Next Steps for the Big 12? (Part 1)

This is an exploratory article on the future of the Big 12. The conference’s Grant of Rights holdings on current members expires after 2024. While teams would like to stay, it is yet to be determined whether the financial incentives will exist to keep them together.

One solution explored here is a merging with the American Atheletic Conference and the implementation of a smart promotion-relegation system between the two.

The Situation

The Big 12 has grabbed only 1 of the 12 playoff spots thus far. While the league has pinned its playoff aspirations on this year’s re-inaugural “Big XII Championship Game,” the stats show that such a game is more likely to result in an upset than in any needed boost to get into the playoff.

A “Championship Game” is quite appropriate to determine a champion in larger conferences, where the number of losses between participants, statistically, will be fewer. And so expansion to a true 12-team conference would be a boon to the Big 12.

However it was found that whatever immediate benefits this might have in the playoff quest, the TV networks balked and threatened to spend less on the Big 12 football product. The problem is not that Houston or USF are not “good” products, but that, on average, there is a lot of football dross (Kansas, Iowa State, etc) that weigh the product down.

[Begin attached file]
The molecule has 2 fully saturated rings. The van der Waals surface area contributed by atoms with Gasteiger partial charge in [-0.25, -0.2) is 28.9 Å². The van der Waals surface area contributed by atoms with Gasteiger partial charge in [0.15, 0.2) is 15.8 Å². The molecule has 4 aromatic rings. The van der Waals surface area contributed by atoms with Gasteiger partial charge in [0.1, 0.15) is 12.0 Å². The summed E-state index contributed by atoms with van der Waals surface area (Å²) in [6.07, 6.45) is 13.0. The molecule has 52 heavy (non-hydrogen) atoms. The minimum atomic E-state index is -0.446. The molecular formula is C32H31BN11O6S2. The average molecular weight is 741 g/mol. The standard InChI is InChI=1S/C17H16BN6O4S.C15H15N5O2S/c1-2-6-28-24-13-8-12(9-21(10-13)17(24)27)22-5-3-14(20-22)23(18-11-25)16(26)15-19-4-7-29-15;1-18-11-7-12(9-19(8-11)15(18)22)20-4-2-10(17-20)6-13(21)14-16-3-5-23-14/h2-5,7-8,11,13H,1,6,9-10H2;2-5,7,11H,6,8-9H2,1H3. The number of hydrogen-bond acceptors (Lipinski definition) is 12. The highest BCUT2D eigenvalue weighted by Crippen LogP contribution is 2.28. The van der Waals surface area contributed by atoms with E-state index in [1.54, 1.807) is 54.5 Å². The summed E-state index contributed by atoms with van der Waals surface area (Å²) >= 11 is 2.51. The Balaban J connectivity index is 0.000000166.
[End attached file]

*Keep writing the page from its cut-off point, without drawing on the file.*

One Possible Solution

If a promotion-relegation system were implemented, programs like Kansas and Iowa State could be dropped from the premier Big 12 conference and placed in a more (commercially) competitive situation within the American conference. Of course, success can be cyclical and one day Houston or West Virginia may need to be “relegated” and programs like Cincinnati or Memphis “promoted”.

The Finances

Right now a team in the Big 12 makes around 10x as much as a team from the American. An immediate slash in revenue would be unplatable; likewise an immediate windfall in revenue could be ill spent by its recipients. Instead, Big 12 teams will be assigned 10 shares the first year while American teams will be assigned 1. Teams in the upper conference will gain a share each year, not to exceed the maximum of 10; while teams in the lower conference will lose a share each year, unless they already have less than the average number of league shares, which starts at 5.5.

This will lead to a slow evening of team revenue. Kansas may dive into the lower conference, but they won’t drop below 5 shares. It’d take 9 years for a Houston team to reach their maximum revenue. Eventually the average will increase, keeping lower teams from going below 5, then 6, then 7 shares.

Texas and Oklahoma will be granted immunity from relegation. Even if one of these giants is “bad” they are both still the primary revenue drivers in their leagues. This also assures that they never lose their full 10 revenue shares.